The giant vessels that criss-cross the world’s oceans keeping homes and industries supplied with oil and gas might look like they will last forever, but in reality they have a life-span of just 20 years or so. Take into account the changing commercial demands put upon them, as well as the increasingly rigorous regulatory environment, and a typical, useful career likely extends to 15 years for tankers before they need replacement.
Where there’s necessity, however, there’s also opportunity. And BP is using its latest regular fleet rejuvenation programme to introduce new technologies that make its ships safer, more efficient and better for the environment.
A total of 32 new vessels are setting sail between early 2016 and March 2019. These include crude oil tankers, product carriers and a new generation of modern, technically advanced liquefied natural gas (LNG) carriers. Here are some of the new features on board these giants of the ocean:
All the new ships feature the latest innovations in propulsion. The tankers and product carriers have super long stroke ‘G-type’ engines, for example. These have significantly lower revolutions per minute than their predecessors and can be programmed electronically to a desired speed and power depending on conditions, allowing them to meet the industry’s energy efficiency design index requirements for ships contracted after 2020.
“Each of the new ships will use about 10% less fuel than those they’re replacing,” says Steve Huddart, BP Shipping’s project technical manager for the new programme. “For our efficiency index, we have a minimum target of 22% below the industry benchmark…some of the new ships will actually achieve more than 26% below.”
The LNG vessels, meanwhile, will have state-of-the-art ‘slow speed’ dual fuel engines – powered by liquid as usual or pressurised 300bar gas – which are widely recognised as the most efficient around. Here, BP expects to see an improvement in fuel consumption of 25%.
Efficiency is set to further improve with significant hull design improvements. These designs are based on extensive computational fluid dynamics and physical modelling to check computer estimations on parameters such as speed and manoeuvrability. In addition, cavitation tunnel testing replicates the full-scale marine environment to assess aspects such as vibration and erosion.
The business has also successfully sea-trialled a power-saving device known as the ‘Mewis Duct’ on some of its new vessels. By improving the flow of water into the propeller, this is expected to reduce fuel consumption by 5%, so it will now be fitted to other ships in the building programme.
Every percentage point of efficiency equates to lower emissions. An exhaust gas scrubber on some of the new ships will further reduce the amount of sulphur dioxide emitted, enabling BP to trade in parts of the world where regulations are most stringent, while an exhaust gas recirculation system will have the same impact on nitrogen dioxide. These different technical features are applied to vessel designs based on the type of trade that the ship will conduct.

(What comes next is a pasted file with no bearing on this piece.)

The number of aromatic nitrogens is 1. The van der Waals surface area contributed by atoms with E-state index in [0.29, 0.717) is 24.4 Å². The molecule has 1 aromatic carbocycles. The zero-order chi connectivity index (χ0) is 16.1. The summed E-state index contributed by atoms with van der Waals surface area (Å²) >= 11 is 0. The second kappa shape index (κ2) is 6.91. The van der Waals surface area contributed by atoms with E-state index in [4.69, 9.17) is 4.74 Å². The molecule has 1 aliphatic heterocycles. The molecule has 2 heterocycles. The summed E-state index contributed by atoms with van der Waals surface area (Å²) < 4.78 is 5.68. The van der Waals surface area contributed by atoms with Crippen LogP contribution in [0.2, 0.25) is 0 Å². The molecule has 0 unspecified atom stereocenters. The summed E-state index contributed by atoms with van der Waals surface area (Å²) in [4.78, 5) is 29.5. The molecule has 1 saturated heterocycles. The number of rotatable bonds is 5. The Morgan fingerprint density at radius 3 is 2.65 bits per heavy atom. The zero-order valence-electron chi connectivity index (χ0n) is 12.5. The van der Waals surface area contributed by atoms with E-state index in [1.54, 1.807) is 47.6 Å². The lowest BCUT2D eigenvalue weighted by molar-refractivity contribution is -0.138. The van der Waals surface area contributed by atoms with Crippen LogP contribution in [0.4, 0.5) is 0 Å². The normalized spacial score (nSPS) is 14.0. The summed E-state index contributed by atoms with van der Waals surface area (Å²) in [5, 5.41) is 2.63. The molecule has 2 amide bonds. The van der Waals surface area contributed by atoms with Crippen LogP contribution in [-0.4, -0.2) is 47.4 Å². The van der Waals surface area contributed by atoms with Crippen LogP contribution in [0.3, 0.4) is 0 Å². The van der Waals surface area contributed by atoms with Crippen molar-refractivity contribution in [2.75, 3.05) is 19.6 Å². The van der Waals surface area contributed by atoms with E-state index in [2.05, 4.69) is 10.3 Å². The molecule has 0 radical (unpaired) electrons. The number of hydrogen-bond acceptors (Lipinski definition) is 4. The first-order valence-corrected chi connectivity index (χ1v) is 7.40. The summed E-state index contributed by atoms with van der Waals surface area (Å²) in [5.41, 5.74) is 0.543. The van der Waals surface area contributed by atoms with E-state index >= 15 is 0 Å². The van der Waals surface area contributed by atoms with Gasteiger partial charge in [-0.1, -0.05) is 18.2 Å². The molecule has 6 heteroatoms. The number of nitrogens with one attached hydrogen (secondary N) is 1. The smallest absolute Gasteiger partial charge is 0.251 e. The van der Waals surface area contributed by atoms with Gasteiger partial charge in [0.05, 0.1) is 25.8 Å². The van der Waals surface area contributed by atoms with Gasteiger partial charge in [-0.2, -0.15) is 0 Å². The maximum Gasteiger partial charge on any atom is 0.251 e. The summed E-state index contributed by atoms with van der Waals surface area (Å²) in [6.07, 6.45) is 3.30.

Fact file: BP's new fleet
9 X Aframax crude oil tankers – R Class – British Respect, British Renown, British Reliance, British Resource, British Rigour, British Resolution, British Regard, British Restraint, British Reason
9 x Handymax product carriers – Mariner Class – British Mariner, British Navigator, British Seafarer, British Sailor, British Captain, British Chief, British Officer, British Engineer, British Cadet
5 x Handysize product carriers – Cloud Class – British Cumulus, British Nimbus, British Stratus, British Cirrus, British Altus
3 x Suezmax product carriers – Centenary Class – British Century, British Heritage, British Tradition
6 x LNG vessels – yet to be named
Responsible waste disposal is an important concern at sea. On board the new vessels, fuel oil sludge from purifiers will pass through an additional new separator, to recover the fuel and pass the sludge to the incinerator tank. Water, meanwhile, will pass through the oily water separator for cleaning before being disposed, reducing the amount of incineration and, again, recovering the fuel for re-use.
Galley waste will pass through a macerator and shredder, producing slurry that is retained in a tank until it can be discharged. And dry waste will be treated with high duty shredders, glass crushers and a compactor that will bale it for landing ashore.
Safety is inherent in the new designs too. LED lighting is installed in areas where access is difficult, reducing the ‘working at height’ risk for replacing lamps. And the new, bigger and improved accommodation areas not only have crew comfort in mind, with gyms, TV rooms and internet cafes, but also protection against the threat from piracy – more internal stairways (with external ladders and pipework kept to a minimum), windows with internal shutters and access to the lifeboats via internal passages.
“The level of technically advanced systems and new technology that will be employed on these new vessels firmly reinforces BP Shipping’s status as a technical leader in marine hydrocarbon transportation and puts us on track to meet the group’s future requirements,” Huddart says.